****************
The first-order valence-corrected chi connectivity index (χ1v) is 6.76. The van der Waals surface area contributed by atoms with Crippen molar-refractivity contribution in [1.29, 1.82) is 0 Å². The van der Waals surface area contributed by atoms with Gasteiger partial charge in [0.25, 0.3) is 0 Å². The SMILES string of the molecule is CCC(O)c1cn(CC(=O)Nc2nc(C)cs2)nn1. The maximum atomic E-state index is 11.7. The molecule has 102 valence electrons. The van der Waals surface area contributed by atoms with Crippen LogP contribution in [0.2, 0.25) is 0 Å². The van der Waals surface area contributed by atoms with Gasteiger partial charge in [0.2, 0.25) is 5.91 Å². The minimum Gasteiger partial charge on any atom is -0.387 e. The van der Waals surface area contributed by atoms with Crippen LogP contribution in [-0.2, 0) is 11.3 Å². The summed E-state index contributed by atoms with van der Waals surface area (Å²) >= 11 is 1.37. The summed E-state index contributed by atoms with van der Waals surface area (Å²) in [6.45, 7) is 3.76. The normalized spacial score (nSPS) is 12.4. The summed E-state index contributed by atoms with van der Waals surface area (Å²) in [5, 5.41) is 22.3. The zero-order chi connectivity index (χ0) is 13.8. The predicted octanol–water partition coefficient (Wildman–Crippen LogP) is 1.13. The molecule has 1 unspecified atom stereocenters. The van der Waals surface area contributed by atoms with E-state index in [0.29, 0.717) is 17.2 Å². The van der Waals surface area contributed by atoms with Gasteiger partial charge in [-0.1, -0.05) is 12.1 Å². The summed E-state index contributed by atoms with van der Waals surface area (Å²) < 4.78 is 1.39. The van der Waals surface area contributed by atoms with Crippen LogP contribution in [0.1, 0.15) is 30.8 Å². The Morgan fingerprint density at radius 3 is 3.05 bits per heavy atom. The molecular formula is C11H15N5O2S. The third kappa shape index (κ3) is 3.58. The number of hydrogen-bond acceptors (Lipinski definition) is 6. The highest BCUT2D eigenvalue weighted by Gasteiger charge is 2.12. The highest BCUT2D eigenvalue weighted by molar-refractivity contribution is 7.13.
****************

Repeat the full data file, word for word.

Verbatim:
The first-order valence-corrected chi connectivity index (χ1v) is 6.76. The van der Waals surface area contributed by atoms with Crippen molar-refractivity contribution in [1.29, 1.82) is 0 Å². The van der Waals surface area contributed by atoms with Gasteiger partial charge in [0.25, 0.3) is 0 Å². The SMILES string of the molecule is CCC(O)c1cn(CC(=O)Nc2nc(C)cs2)nn1. The maximum atomic E-state index is 11.7. The molecule has 102 valence electrons. The van der Waals surface area contributed by atoms with Crippen LogP contribution in [0.2, 0.25) is 0 Å². The van der Waals surface area contributed by atoms with Gasteiger partial charge in [0.2, 0.25) is 5.91 Å². The minimum Gasteiger partial charge on any atom is -0.387 e. The van der Waals surface area contributed by atoms with Crippen LogP contribution in [-0.2, 0) is 11.3 Å². The summed E-state index contributed by atoms with van der Waals surface area (Å²) >= 11 is 1.37. The summed E-state index contributed by atoms with van der Waals surface area (Å²) in [6.45, 7) is 3.76. The normalized spacial score (nSPS) is 12.4. The summed E-state index contributed by atoms with van der Waals surface area (Å²) in [5, 5.41) is 22.3. The zero-order chi connectivity index (χ0) is 13.8. The predicted octanol–water partition coefficient (Wildman–Crippen LogP) is 1.13. The molecule has 1 unspecified atom stereocenters. The van der Waals surface area contributed by atoms with E-state index in [0.29, 0.717) is 17.2 Å². The van der Waals surface area contributed by atoms with Gasteiger partial charge in [-0.1, -0.05) is 12.1 Å². The summed E-state index contributed by atoms with van der Waals surface area (Å²) < 4.78 is 1.39. The van der Waals surface area contributed by atoms with Crippen LogP contribution in [0.1, 0.15) is 30.8 Å². The Morgan fingerprint density at radius 3 is 3.05 bits per heavy atom. The molecular formula is C11H15N5O2S. The third kappa shape index (κ3) is 3.58. The number of hydrogen-bond acceptors (Lipinski definition) is 6. The highest BCUT2D eigenvalue weighted by Gasteiger charge is 2.12. The highest BCUT2D eigenvalue weighted by molar-refractivity contribution is 7.13.